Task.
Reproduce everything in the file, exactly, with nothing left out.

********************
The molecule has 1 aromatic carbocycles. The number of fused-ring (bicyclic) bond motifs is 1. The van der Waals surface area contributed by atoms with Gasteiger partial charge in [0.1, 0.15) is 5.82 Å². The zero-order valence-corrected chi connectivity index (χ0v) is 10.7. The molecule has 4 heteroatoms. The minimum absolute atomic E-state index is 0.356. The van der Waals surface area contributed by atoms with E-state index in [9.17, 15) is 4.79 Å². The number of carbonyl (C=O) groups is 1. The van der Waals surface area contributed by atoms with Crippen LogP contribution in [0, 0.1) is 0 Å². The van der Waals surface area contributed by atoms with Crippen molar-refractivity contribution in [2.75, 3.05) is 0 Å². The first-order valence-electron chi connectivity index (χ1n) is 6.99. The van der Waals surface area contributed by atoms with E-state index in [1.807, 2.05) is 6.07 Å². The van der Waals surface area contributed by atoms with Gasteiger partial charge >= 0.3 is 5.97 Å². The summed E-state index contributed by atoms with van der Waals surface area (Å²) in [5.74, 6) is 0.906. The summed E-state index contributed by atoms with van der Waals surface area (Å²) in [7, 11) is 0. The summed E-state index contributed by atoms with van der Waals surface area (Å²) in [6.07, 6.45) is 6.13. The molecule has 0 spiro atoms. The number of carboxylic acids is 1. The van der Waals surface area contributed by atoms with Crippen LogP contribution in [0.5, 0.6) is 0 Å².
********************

The molecule has 1 aromatic carbocycles. The number of fused-ring (bicyclic) bond motifs is 1. The van der Waals surface area contributed by atoms with Gasteiger partial charge in [0.1, 0.15) is 5.82 Å². The zero-order valence-corrected chi connectivity index (χ0v) is 10.7. The molecule has 4 heteroatoms. The minimum absolute atomic E-state index is 0.356. The van der Waals surface area contributed by atoms with E-state index in [9.17, 15) is 4.79 Å². The number of carbonyl (C=O) groups is 1. The van der Waals surface area contributed by atoms with Crippen LogP contribution in [0, 0.1) is 0 Å². The van der Waals surface area contributed by atoms with Crippen molar-refractivity contribution in [2.75, 3.05) is 0 Å². The first-order valence-electron chi connectivity index (χ1n) is 6.99. The van der Waals surface area contributed by atoms with E-state index in [1.807, 2.05) is 6.07 Å². The van der Waals surface area contributed by atoms with Gasteiger partial charge >= 0.3 is 5.97 Å². The summed E-state index contributed by atoms with van der Waals surface area (Å²) in [5.74, 6) is 0.906. The summed E-state index contributed by atoms with van der Waals surface area (Å²) in [7, 11) is 0. The summed E-state index contributed by atoms with van der Waals surface area (Å²) in [6.07, 6.45) is 6.13. The molecule has 0 spiro atoms. The number of carboxylic acids is 1. The van der Waals surface area contributed by atoms with Crippen LogP contribution in [0.5, 0.6) is 0 Å².